1979. The population structure was affected by the migration
of young adults into Uusimaa. However, the largest age group
continues to be 40–49 years in all districts.
The western district is divided into two health care districts,
where two central hospitals provide the neurological services.
CSF and evoked potential examinations are equally available,
but MRI has only been available in Seinäjoki since 1993. In
southern Uusimaa the diagnostic facilities in the 1970s and
1980s were better; however, the situation became equal in the
three areas during the 1990s. In Finland, all multiple sclerosis
diagnoses from 1960s have been made by a neurologist in the
neurological units of university or central hospitals, following
the same diagnostic principles.
For the purpose of this study, patients with multiple sclero-
were ascertained from hospital registers by the diagnoses
multiple sclerosis or morbus demyelinans (340 and 341 in the
See end of article for
Dr M-L Sumelahti, School of
Public Health, PO Box
607, FIN-33101 Tampere,
Received 4 February 2002
In revised form
23 September 2002
Accepted 26 September
International Classification of Diseases, versions 8 and 9). Patients
were re-evaluated to meet the criteria of Poser20or otherwise
they met the criteria for PPMS.21Disease course was classified
retrospectively (by M-LS) into RRMS and PPMS groups.22In
our study, PPMS was defined as disease that showed steady
symptoms.2 5 21The RRMS group included cases with second-
ary progression after an initial relapsing-remitting course.
year from the primary
The calculations were based on definite cases of multiple
sclerosis.20Incidence was calculated from 1 January 1979 to 31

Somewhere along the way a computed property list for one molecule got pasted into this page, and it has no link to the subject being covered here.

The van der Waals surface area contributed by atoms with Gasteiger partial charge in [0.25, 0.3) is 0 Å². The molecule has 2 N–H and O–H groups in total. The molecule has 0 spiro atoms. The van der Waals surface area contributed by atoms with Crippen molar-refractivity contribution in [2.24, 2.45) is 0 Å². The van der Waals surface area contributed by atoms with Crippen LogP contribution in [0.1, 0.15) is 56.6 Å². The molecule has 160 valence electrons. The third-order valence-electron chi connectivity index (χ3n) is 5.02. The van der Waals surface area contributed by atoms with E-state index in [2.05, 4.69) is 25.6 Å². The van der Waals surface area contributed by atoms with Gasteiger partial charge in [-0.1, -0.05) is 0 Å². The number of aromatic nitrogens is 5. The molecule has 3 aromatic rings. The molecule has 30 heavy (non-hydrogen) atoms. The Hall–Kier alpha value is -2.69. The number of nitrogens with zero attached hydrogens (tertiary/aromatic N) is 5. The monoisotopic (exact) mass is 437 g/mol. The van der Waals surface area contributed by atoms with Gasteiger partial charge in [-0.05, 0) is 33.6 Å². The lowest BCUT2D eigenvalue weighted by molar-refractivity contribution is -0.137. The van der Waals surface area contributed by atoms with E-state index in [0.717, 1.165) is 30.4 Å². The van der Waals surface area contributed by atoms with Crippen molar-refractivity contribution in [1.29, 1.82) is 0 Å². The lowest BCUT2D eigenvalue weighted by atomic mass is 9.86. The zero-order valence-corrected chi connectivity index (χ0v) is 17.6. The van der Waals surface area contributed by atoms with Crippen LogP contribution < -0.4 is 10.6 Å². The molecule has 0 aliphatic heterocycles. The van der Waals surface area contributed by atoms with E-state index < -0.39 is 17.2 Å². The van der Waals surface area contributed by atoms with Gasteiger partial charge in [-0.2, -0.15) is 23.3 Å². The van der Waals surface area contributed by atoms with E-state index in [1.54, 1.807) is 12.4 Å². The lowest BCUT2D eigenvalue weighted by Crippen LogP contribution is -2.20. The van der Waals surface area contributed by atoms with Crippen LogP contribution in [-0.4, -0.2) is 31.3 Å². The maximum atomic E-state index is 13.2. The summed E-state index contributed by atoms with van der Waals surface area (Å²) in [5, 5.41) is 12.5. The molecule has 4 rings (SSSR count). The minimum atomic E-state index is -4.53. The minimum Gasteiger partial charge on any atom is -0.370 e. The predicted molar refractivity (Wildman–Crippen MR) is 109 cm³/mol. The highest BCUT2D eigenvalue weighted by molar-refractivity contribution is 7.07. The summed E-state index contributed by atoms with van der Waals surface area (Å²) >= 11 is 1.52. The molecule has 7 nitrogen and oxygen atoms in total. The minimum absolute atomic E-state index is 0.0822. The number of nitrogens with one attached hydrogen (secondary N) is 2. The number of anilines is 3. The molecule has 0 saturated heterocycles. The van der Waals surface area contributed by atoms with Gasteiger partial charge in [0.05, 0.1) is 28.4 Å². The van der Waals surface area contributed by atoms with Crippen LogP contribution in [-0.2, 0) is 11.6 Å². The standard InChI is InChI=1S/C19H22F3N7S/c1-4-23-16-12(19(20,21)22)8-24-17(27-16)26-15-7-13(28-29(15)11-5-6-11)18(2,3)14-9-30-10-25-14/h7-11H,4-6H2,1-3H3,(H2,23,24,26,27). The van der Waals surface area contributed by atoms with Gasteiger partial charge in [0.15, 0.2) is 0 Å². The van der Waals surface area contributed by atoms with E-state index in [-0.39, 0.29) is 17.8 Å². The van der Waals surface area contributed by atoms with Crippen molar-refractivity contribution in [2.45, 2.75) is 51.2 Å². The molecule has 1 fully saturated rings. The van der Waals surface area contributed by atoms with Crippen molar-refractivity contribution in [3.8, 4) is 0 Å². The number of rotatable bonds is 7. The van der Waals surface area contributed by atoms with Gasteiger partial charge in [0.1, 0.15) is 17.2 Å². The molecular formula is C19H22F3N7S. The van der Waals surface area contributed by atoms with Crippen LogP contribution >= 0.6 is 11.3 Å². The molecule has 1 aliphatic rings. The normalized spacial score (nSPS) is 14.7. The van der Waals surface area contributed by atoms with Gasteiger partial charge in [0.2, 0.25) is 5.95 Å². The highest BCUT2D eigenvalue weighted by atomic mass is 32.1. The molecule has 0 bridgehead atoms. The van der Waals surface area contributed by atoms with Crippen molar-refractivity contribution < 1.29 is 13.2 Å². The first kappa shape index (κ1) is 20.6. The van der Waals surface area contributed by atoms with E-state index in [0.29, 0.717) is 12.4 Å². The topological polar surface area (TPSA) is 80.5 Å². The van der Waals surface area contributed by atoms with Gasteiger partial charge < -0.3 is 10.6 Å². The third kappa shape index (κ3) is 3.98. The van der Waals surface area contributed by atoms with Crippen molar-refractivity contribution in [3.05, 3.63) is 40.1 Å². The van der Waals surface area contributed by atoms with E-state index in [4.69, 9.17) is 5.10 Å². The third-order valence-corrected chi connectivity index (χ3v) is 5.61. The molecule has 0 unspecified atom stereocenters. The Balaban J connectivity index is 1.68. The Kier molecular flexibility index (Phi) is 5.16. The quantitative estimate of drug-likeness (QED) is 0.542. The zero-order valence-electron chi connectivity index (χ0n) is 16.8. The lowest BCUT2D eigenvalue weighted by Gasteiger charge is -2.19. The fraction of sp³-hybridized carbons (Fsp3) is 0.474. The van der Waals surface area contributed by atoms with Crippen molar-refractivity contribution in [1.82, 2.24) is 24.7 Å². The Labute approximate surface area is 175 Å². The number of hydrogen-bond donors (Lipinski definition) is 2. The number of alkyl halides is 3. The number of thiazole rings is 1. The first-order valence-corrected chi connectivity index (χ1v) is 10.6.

December 1993 per 100 000 person-years in age groups from
10 to 69 years23and in calendar time intervals.The significance
of the trend was assessed by classifying the total time period
into two subgroups only (1979–1986 and 1987–1993) to
reduce random variation caused by small numbers.
As the crude rates may be misleading when comparing two
calendar periods, the rates were standardised for age by an
indirect method.24The standard rates in each district were
those of 1979–1986 in each age group.The resulting standard-
ised rate (SIR) is the ratio of the observed cases in 1987–1993
to those expected if the age specific rates had been those of
1979–1986. Confidence intervals (CI) were calculated assum-
ing that the observed number of cases followed a Poisson dis-
In 1979–1993 the total number of cases was 1066, 828 (78%)
in the RRMS group and 238 (22%) in the PPMS group. The
number of cases was 736 in Uusimaa,240 in Seinäjoki,and 90
in Vaasa. The clinical and pathological characteristics of the
material are presented in table 1. CSF intrathecal IgG synthe-
sis, which was found in over 90% of the cases tested, showed
no significant differences between PPMS and RRMS groups or
between the districts. A lower female to male ratio (F/M) was
observed among PPMS cases in each district (1.2–2.0) than
among RRMS cases (1.8–2.7). The F/M ratio was especially
low for PPMS in Seinäjoki (1.2), as was the ratio for all cases
(1.6). Mean age at diagnosis was greater for PPMS (40.5
years) than for RRMS (37.5 years), and the age at diagnosis
was generally greater in the western districts of Vaasa and
Seinäjoki than in Uusimaa. At onset there was a higher
proportion of motor symptoms in Seinäjoki (30%) than in the
other districts, and the ratios of motor symptoms to other
symptoms by disease course were higher for PPMS in Seinäoki
(0.9) and lower for RRMS in Uusimaa (0.1).
The incidences of total multiple sclerosis,RRMS,and PPMS
were similar in Uusimaa and Vaasa, but twofold higher in
Seinäjoki. The difference in incidence between the RRMS and
PPMS groups was somewhat larger (4.6) in Seinäjoki and
about the same in Uusimaa and Vaasa (3.1 and 2.8) (table 2).
Trends by five year age groups were stable in Uusimaa but
showed an increase in Seinäjoki and a decrease in Vaasa. This
trend was similar for RRMS and PPMS (fig 2).Owing to small
numbers,especially in Vaasa district (n = 90),the time period
1979–1993 was divided into two periods only (1979–1986 and
1987–1993). The incidence of PPMS increased in Seinäjoki
from 2.6 to 3.7 per 105person-years and decreased in Vaasa
from 1.9 to 0.2. The trends were similar for RRMS. The
decrease in total and PPMS incidences in Vaasa was
statistically significant, but not the decrease in RRMS.
Similarly,the increase in Seinäjoki was statistically significant
for total multiple sclerosis and PPMS but not for RRMS
Over successive studies from the 1960s, Finland has been
shown to belong to a high risk region for multiple sclerosis.13